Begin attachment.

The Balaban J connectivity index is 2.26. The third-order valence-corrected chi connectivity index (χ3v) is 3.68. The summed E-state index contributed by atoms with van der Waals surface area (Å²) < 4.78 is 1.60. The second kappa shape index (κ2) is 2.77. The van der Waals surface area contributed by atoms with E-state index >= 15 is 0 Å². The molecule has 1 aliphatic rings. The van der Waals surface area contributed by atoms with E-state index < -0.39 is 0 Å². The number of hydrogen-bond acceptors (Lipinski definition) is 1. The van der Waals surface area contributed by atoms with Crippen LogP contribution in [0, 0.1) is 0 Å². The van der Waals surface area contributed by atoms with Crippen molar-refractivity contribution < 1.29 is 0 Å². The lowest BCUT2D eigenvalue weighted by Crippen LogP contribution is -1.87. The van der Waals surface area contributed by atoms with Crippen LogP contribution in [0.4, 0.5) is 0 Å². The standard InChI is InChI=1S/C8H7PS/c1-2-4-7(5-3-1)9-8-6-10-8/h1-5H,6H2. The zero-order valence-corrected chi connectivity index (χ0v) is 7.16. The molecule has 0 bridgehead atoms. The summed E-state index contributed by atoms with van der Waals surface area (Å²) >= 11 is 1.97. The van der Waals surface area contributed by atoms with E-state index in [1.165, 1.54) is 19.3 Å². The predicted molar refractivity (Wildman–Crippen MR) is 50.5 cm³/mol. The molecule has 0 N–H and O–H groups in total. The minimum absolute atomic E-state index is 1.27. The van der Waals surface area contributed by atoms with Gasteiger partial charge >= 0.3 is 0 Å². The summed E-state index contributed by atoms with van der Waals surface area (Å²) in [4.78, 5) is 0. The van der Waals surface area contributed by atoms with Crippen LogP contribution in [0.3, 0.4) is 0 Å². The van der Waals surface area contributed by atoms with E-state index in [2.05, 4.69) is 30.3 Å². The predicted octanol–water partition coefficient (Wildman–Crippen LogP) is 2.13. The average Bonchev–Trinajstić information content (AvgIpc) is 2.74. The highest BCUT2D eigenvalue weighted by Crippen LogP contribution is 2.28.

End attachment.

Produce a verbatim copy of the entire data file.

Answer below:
The Balaban J connectivity index is 2.26. The third-order valence-corrected chi connectivity index (χ3v) is 3.68. The summed E-state index contributed by atoms with van der Waals surface area (Å²) < 4.78 is 1.60. The second kappa shape index (κ2) is 2.77. The van der Waals surface area contributed by atoms with E-state index >= 15 is 0 Å². The molecule has 1 aliphatic rings. The van der Waals surface area contributed by atoms with E-state index < -0.39 is 0 Å². The number of hydrogen-bond acceptors (Lipinski definition) is 1. The van der Waals surface area contributed by atoms with Crippen LogP contribution in [0, 0.1) is 0 Å². The van der Waals surface area contributed by atoms with Crippen molar-refractivity contribution < 1.29 is 0 Å². The lowest BCUT2D eigenvalue weighted by Crippen LogP contribution is -1.87. The van der Waals surface area contributed by atoms with Crippen LogP contribution in [0.4, 0.5) is 0 Å². The standard InChI is InChI=1S/C8H7PS/c1-2-4-7(5-3-1)9-8-6-10-8/h1-5H,6H2. The zero-order valence-corrected chi connectivity index (χ0v) is 7.16. The molecule has 0 bridgehead atoms. The summed E-state index contributed by atoms with van der Waals surface area (Å²) >= 11 is 1.97. The van der Waals surface area contributed by atoms with E-state index in [1.165, 1.54) is 19.3 Å². The predicted molar refractivity (Wildman–Crippen MR) is 50.5 cm³/mol. The molecule has 0 N–H and O–H groups in total. The minimum absolute atomic E-state index is 1.27. The van der Waals surface area contributed by atoms with Gasteiger partial charge >= 0.3 is 0 Å². The summed E-state index contributed by atoms with van der Waals surface area (Å²) in [4.78, 5) is 0. The van der Waals surface area contributed by atoms with Crippen LogP contribution in [0.3, 0.4) is 0 Å². The van der Waals surface area contributed by atoms with E-state index in [2.05, 4.69) is 30.3 Å². The predicted octanol–water partition coefficient (Wildman–Crippen LogP) is 2.13. The average Bonchev–Trinajstić information content (AvgIpc) is 2.74. The highest BCUT2D eigenvalue weighted by Crippen LogP contribution is 2.28.